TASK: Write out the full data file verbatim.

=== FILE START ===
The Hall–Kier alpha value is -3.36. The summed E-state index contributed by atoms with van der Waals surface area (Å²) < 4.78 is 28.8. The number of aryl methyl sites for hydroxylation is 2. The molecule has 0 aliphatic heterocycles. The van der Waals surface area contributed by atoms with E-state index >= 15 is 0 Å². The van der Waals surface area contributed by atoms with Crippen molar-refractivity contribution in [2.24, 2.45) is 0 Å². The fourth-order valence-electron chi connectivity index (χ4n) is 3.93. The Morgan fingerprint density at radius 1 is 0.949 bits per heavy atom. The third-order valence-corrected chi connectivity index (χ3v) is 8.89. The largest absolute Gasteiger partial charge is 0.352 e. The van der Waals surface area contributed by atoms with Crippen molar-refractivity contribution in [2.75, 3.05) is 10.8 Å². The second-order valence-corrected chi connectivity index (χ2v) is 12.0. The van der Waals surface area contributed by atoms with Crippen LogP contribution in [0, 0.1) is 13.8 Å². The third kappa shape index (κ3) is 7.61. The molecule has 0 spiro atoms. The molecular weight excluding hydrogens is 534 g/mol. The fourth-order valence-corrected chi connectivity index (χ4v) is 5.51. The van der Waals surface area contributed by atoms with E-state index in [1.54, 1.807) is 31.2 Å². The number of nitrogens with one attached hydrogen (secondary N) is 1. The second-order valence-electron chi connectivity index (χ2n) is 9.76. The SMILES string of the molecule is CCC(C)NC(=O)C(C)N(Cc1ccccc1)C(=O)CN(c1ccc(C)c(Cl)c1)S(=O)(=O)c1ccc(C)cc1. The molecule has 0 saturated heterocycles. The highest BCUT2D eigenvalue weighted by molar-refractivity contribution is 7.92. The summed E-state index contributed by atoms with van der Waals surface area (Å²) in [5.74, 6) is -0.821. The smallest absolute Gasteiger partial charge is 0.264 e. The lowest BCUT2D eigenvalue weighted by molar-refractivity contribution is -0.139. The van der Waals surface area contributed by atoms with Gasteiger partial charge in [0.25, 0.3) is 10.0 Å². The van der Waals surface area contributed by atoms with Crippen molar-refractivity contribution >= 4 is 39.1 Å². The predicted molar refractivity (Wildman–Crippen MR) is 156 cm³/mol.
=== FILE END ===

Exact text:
The Hall–Kier alpha value is -3.36. The summed E-state index contributed by atoms with van der Waals surface area (Å²) < 4.78 is 28.8. The number of aryl methyl sites for hydroxylation is 2. The molecule has 0 aliphatic heterocycles. The van der Waals surface area contributed by atoms with E-state index >= 15 is 0 Å². The van der Waals surface area contributed by atoms with Crippen molar-refractivity contribution in [2.24, 2.45) is 0 Å². The fourth-order valence-electron chi connectivity index (χ4n) is 3.93. The Morgan fingerprint density at radius 1 is 0.949 bits per heavy atom. The third-order valence-corrected chi connectivity index (χ3v) is 8.89. The largest absolute Gasteiger partial charge is 0.352 e. The van der Waals surface area contributed by atoms with Crippen molar-refractivity contribution in [2.75, 3.05) is 10.8 Å². The second-order valence-corrected chi connectivity index (χ2v) is 12.0. The van der Waals surface area contributed by atoms with Crippen LogP contribution in [0, 0.1) is 13.8 Å². The third kappa shape index (κ3) is 7.61. The molecule has 0 spiro atoms. The molecular weight excluding hydrogens is 534 g/mol. The fourth-order valence-corrected chi connectivity index (χ4v) is 5.51. The van der Waals surface area contributed by atoms with E-state index in [1.54, 1.807) is 31.2 Å². The number of nitrogens with one attached hydrogen (secondary N) is 1. The second-order valence-electron chi connectivity index (χ2n) is 9.76. The SMILES string of the molecule is CCC(C)NC(=O)C(C)N(Cc1ccccc1)C(=O)CN(c1ccc(C)c(Cl)c1)S(=O)(=O)c1ccc(C)cc1. The molecule has 0 saturated heterocycles. The highest BCUT2D eigenvalue weighted by molar-refractivity contribution is 7.92. The summed E-state index contributed by atoms with van der Waals surface area (Å²) in [5.74, 6) is -0.821. The smallest absolute Gasteiger partial charge is 0.264 e. The lowest BCUT2D eigenvalue weighted by molar-refractivity contribution is -0.139. The van der Waals surface area contributed by atoms with Gasteiger partial charge in [0.25, 0.3) is 10.0 Å². The van der Waals surface area contributed by atoms with Crippen molar-refractivity contribution >= 4 is 39.1 Å². The predicted molar refractivity (Wildman–Crippen MR) is 156 cm³/mol.